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Sean Connery, now in Tamil!
Arthur J Pais |
August 11, 2003 13:13 IST
Sean Connery uttered a few Hindi words in the recent The League Of Extraordinary Gentlemen.
Soon, you will hear him speak in Hindi, Tamil and Telugu as the dubbed version of his James Bond classics will roll out across India.
In the four decades since the debut of James Bond movies, the super spy who loves glamorous girls and excels in dangerous missions has been dubbed into over 25 languages ranging from Finnish to Brazilian Portuguese.
Now, Connery and his successor Roger Moore will be declaring, "My name is Bond. James Bond," in three Indian languages.
Ashok Amritraj, who recently acquired the rights to dub the vintage Bond hits into three Indian languages, might have begun thinking about it while playing tennis. Every time Amritraj played tennis with the current Bond Pierce Brosnan whom he admires greatly, he says he could not help recalling Sean Connery and Roger Moore.
"For many people, Pierce is James Bond," Amritraj says, chatting over the phone from his Hollywood office. "I love him in the Bond movies, but I also remember with great nostalgia the films of Sean Connery and Roger Moore. They had tremendous charm and they were very entertaining."
While growing up in Chennai, he loved watching old and new Hollywood movies. "I would not have been in the movie business and in Hollywood but for those movies," says Amritraj, whose latest hit, Bringing Down the House, has grossed over $180 million worldwide.
"Like in America, the younger generation in India does not know the early James Bond movies," he says. He also believes the older generations who have grown up watching many desi imitation films such as Farz, the film that made the careers of Jeetendra and Babita in the late 1960s, will be drawn to the original spy adventures.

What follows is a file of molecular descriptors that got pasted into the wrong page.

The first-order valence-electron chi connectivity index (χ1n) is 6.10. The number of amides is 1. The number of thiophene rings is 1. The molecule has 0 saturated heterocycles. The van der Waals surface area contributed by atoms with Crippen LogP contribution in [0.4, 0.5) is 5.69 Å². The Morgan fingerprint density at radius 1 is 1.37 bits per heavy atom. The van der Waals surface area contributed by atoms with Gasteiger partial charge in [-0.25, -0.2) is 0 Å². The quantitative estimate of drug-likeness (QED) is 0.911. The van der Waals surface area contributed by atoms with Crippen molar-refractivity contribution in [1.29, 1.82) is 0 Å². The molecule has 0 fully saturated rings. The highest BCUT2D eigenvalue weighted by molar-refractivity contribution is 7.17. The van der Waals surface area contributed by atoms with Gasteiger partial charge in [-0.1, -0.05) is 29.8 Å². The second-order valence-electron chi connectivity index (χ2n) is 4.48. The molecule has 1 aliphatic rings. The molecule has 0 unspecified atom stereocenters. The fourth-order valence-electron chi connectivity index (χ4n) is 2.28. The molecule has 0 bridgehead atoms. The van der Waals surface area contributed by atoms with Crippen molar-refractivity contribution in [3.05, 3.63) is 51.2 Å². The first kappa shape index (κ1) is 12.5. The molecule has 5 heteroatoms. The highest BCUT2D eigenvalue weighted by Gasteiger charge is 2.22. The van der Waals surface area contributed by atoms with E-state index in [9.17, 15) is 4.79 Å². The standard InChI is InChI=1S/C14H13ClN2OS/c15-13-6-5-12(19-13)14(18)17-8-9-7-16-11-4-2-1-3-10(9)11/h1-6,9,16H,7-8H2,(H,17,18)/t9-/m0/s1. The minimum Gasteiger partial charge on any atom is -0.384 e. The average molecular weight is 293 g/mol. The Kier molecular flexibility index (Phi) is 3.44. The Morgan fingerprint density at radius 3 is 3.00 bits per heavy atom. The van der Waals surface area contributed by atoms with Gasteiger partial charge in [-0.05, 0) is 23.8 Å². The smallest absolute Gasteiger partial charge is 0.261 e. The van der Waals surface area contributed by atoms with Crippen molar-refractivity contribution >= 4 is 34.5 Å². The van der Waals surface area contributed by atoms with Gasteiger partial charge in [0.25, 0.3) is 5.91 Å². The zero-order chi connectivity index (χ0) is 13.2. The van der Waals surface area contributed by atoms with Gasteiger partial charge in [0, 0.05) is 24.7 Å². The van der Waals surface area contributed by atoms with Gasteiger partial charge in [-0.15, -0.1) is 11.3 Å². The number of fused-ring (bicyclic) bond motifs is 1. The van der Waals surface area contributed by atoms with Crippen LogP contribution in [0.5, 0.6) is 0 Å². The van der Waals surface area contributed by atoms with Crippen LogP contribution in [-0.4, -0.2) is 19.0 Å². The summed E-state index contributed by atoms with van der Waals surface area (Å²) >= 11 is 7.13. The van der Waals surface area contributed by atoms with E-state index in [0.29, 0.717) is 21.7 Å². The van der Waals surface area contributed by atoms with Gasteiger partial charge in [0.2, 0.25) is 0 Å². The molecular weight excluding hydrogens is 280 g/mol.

By dubbing such films as the 1977 Roger Moore Bond hit The Spy Who Loved Me into Hindi, Tamil and Telugu, he says, a very wide section of the audience, especially the new generation, will discover the classic action films.
The Bond movies still thrill, he says, even if one has seen the recent high cost sci-fi films. If the venture succeeds, he intends to dub the movies into more languages, including Kannada and Bengali.
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"Commercially, the time I have spent on this venture is far, far less rewarding if I used it (the time) in Hollywood," he says with a chuckle. "But I am doing this (distributing Bond movies) more for the fun of it. In a way, I am reliving my young days in Madras [as Chennai was earlier called]."
"People get to see these films on the television," he says. "But seeing them in theatres is quite an experience." He is aware that people have begun going back to the theatres to see movies, in a significant way, in India.
He says he has approached the venture "cautiously." If the response is very good, he says, he would go for dubbing many more films from the Metro Goldwyn Meyer library. "It is one of the richest film libraries anywhere in the world," he adds.
He is also considering dubbing many action-packed films including the early Clint Eastwood films for exhibition in India. "Whenever I see old films on Turner Classic Movies, I admire their timeless appeal," he continues. "And I wonder can we have this film dubbed in India?"
He would also like to take classic dramas such as The Magnificent Ambersons to India.
The dubbing of the Bond films so far is "excellent," he says.
"I have seen my own films dubbed into French, Italian, German and many other languages," he continues. "I would say the dubbing done in Chennai is as good as the one you could find in Hollywood."
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